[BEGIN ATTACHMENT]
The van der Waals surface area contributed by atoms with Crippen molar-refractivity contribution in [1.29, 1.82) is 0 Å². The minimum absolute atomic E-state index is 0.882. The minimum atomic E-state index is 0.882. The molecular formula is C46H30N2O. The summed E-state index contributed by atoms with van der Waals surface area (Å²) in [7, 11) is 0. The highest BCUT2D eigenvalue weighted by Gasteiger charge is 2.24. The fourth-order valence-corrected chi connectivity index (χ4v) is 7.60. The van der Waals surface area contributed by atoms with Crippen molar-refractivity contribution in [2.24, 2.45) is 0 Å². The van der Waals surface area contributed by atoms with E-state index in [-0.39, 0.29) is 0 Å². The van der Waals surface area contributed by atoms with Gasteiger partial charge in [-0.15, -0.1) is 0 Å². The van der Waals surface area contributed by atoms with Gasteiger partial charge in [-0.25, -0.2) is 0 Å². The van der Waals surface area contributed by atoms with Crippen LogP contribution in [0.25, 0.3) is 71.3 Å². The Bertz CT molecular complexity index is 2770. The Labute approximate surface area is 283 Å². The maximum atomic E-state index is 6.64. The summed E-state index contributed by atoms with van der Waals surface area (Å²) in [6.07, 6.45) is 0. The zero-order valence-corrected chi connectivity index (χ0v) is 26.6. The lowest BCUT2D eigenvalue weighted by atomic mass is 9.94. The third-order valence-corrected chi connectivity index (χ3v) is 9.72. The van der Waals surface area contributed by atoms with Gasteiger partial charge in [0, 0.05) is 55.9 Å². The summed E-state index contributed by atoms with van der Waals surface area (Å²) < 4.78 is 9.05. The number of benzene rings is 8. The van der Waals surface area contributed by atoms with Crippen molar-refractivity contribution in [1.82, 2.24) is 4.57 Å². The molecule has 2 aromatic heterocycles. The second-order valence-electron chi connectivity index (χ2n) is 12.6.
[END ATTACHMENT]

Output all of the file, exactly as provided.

The van der Waals surface area contributed by atoms with Crippen molar-refractivity contribution in [1.29, 1.82) is 0 Å². The minimum absolute atomic E-state index is 0.882. The minimum atomic E-state index is 0.882. The molecular formula is C46H30N2O. The summed E-state index contributed by atoms with van der Waals surface area (Å²) in [7, 11) is 0. The highest BCUT2D eigenvalue weighted by Gasteiger charge is 2.24. The fourth-order valence-corrected chi connectivity index (χ4v) is 7.60. The van der Waals surface area contributed by atoms with Crippen molar-refractivity contribution in [2.24, 2.45) is 0 Å². The van der Waals surface area contributed by atoms with E-state index in [-0.39, 0.29) is 0 Å². The van der Waals surface area contributed by atoms with Gasteiger partial charge in [-0.15, -0.1) is 0 Å². The van der Waals surface area contributed by atoms with Gasteiger partial charge in [-0.25, -0.2) is 0 Å². The van der Waals surface area contributed by atoms with Crippen LogP contribution in [0.25, 0.3) is 71.3 Å². The Bertz CT molecular complexity index is 2770. The Labute approximate surface area is 283 Å². The maximum atomic E-state index is 6.64. The summed E-state index contributed by atoms with van der Waals surface area (Å²) in [6.07, 6.45) is 0. The zero-order valence-corrected chi connectivity index (χ0v) is 26.6. The lowest BCUT2D eigenvalue weighted by atomic mass is 9.94. The third-order valence-corrected chi connectivity index (χ3v) is 9.72. The van der Waals surface area contributed by atoms with Gasteiger partial charge in [0, 0.05) is 55.9 Å². The summed E-state index contributed by atoms with van der Waals surface area (Å²) < 4.78 is 9.05. The number of benzene rings is 8. The van der Waals surface area contributed by atoms with Crippen molar-refractivity contribution in [1.82, 2.24) is 4.57 Å². The molecule has 2 aromatic heterocycles. The second-order valence-electron chi connectivity index (χ2n) is 12.6.